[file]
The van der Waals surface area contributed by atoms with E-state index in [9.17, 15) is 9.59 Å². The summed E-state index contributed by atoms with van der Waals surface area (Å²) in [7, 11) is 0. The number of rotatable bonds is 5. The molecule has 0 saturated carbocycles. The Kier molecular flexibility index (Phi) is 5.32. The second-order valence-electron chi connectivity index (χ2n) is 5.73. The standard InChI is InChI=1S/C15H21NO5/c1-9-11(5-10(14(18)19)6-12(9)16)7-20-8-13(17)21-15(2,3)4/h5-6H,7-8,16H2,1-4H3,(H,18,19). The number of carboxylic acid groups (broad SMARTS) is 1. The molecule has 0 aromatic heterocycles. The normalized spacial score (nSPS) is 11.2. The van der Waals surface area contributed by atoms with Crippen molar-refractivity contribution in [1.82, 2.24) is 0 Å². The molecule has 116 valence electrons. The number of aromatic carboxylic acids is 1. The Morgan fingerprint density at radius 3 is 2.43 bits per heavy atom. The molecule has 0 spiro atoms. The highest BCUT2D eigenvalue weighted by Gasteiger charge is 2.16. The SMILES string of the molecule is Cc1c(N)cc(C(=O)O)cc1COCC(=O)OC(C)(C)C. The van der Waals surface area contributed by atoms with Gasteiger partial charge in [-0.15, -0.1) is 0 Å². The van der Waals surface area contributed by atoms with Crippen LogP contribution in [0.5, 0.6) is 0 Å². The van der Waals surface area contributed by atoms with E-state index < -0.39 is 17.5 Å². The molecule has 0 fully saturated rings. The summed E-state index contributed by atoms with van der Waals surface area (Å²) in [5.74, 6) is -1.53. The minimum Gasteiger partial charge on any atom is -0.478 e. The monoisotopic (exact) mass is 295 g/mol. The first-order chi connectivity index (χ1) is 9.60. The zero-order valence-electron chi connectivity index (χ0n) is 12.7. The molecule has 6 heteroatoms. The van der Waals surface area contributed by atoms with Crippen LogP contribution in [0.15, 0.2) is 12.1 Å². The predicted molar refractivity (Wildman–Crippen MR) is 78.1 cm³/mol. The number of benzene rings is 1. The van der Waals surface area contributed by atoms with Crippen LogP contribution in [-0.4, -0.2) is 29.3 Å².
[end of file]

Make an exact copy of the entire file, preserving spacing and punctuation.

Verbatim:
The van der Waals surface area contributed by atoms with E-state index in [9.17, 15) is 9.59 Å². The summed E-state index contributed by atoms with van der Waals surface area (Å²) in [7, 11) is 0. The number of rotatable bonds is 5. The molecule has 0 saturated carbocycles. The Kier molecular flexibility index (Phi) is 5.32. The second-order valence-electron chi connectivity index (χ2n) is 5.73. The standard InChI is InChI=1S/C15H21NO5/c1-9-11(5-10(14(18)19)6-12(9)16)7-20-8-13(17)21-15(2,3)4/h5-6H,7-8,16H2,1-4H3,(H,18,19). The number of carboxylic acid groups (broad SMARTS) is 1. The molecule has 0 aromatic heterocycles. The normalized spacial score (nSPS) is 11.2. The van der Waals surface area contributed by atoms with Crippen molar-refractivity contribution in [1.82, 2.24) is 0 Å². The molecule has 116 valence electrons. The number of aromatic carboxylic acids is 1. The Morgan fingerprint density at radius 3 is 2.43 bits per heavy atom. The molecule has 0 spiro atoms. The highest BCUT2D eigenvalue weighted by Gasteiger charge is 2.16. The SMILES string of the molecule is Cc1c(N)cc(C(=O)O)cc1COCC(=O)OC(C)(C)C. The van der Waals surface area contributed by atoms with Gasteiger partial charge in [-0.15, -0.1) is 0 Å². The van der Waals surface area contributed by atoms with Crippen LogP contribution in [0.5, 0.6) is 0 Å². The van der Waals surface area contributed by atoms with E-state index < -0.39 is 17.5 Å². The molecule has 0 fully saturated rings. The summed E-state index contributed by atoms with van der Waals surface area (Å²) in [5.74, 6) is -1.53. The minimum Gasteiger partial charge on any atom is -0.478 e. The monoisotopic (exact) mass is 295 g/mol. The first-order chi connectivity index (χ1) is 9.60. The zero-order valence-electron chi connectivity index (χ0n) is 12.7. The molecule has 6 heteroatoms. The van der Waals surface area contributed by atoms with Crippen LogP contribution in [0.15, 0.2) is 12.1 Å². The predicted molar refractivity (Wildman–Crippen MR) is 78.1 cm³/mol. The number of benzene rings is 1. The van der Waals surface area contributed by atoms with Crippen LogP contribution in [-0.4, -0.2) is 29.3 Å².